Now, how much did we pay for one night at Suikoen Hotel, thebest one in Sumatakyo, lost in the southern Japan Alps with full dinner, breakfast and onsen bath/hotsprings bath?
130 US $ each, not bad!

Meals are taken early in Japanese hotsprings hotels.
Ours was launched at 6:00 p.m.!
A plate of zensai/appetizers was waiting for us.

And the procession of appetizers continued with stewed cold chicken and boiled vegetables,

yam, pickled wasabi and myoga ginger,

grilled yamame, you can eat the whole!

Japanese-style bbq with pork and vegetables and miso paste,

20 minutes later!

Shika tataki/Seared venison sashimi (the venison comes from wild deer in the nearvy mountains!),

an interesting “sashimi plate”: gomadofu/sesame tofu, salmon and konnyaku/devil’s tongue tuber jelly mixed with local green tea!

I don’t know too much baout this one. All I know is that it was made with azuki beans, yam and tofu. Very hearty!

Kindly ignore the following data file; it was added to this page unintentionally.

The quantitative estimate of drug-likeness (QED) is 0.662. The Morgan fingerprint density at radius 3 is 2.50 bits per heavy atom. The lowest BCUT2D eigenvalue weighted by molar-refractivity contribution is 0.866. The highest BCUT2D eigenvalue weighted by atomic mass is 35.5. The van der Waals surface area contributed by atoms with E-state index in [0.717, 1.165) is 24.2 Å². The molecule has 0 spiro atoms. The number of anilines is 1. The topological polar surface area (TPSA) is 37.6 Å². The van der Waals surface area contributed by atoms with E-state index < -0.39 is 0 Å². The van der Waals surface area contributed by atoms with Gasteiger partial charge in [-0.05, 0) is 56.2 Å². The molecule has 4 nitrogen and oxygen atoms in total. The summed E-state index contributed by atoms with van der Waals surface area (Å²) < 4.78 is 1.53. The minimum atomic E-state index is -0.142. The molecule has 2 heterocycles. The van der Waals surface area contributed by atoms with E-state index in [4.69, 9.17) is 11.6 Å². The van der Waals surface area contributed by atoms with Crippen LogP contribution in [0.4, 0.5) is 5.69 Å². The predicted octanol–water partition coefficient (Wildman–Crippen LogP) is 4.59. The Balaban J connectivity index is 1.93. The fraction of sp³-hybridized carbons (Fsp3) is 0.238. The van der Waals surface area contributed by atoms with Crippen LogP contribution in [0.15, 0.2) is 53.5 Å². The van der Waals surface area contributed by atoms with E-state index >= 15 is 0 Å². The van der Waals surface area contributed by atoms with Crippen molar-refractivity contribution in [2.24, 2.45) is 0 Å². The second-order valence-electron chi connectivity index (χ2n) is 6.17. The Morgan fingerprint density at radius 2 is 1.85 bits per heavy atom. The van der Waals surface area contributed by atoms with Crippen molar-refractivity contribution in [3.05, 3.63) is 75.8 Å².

Chinese-style fried salmon with sweet and sour sauce,

tsukemono, Japanese pickles,

Yamasemi (Mountain Kingfisher) white wine from Nagano Precture (extra fee!),

Freshly steamed rice is brought inside a double-lid pot,

so simple and delicious!

Miso soup, naturally,

Kawane Green Tea (did I tell you that Shizuoka Prefecture produces more than 45% of all green tea in Japan?)!

And Kawane green tea jelly for dessert!

The entrance of the hot baths…

The noren/curtain barring the view of the hot baths for men.
”男” means “men”. Don’t make a mistake!

The noren/curtain barring the view of the hot baths for women/ladies.
”女” means “women”. Don’t make a mistake again!

The “venues are switched every 12 hours. Do be careful and check! LOL

A view of the “make-up” room.

The indoor bath.

Scrub yourself before entering any bath!

Rotenburo/露天風呂/outdoors bath. A bit small, I must admit!

The relaxation room by the outdoors bath.
Do not trust the scales!

We did dip in the baths the next day before and after breakfast.
The breakfast was the all you can eat self-service style, both European and Japanese style. Above was my first helping (European).

I was really hungry after all the walking the day before (and more coming on that day!), I couldn’t help wolfing down another, Japanese-style, breakfast!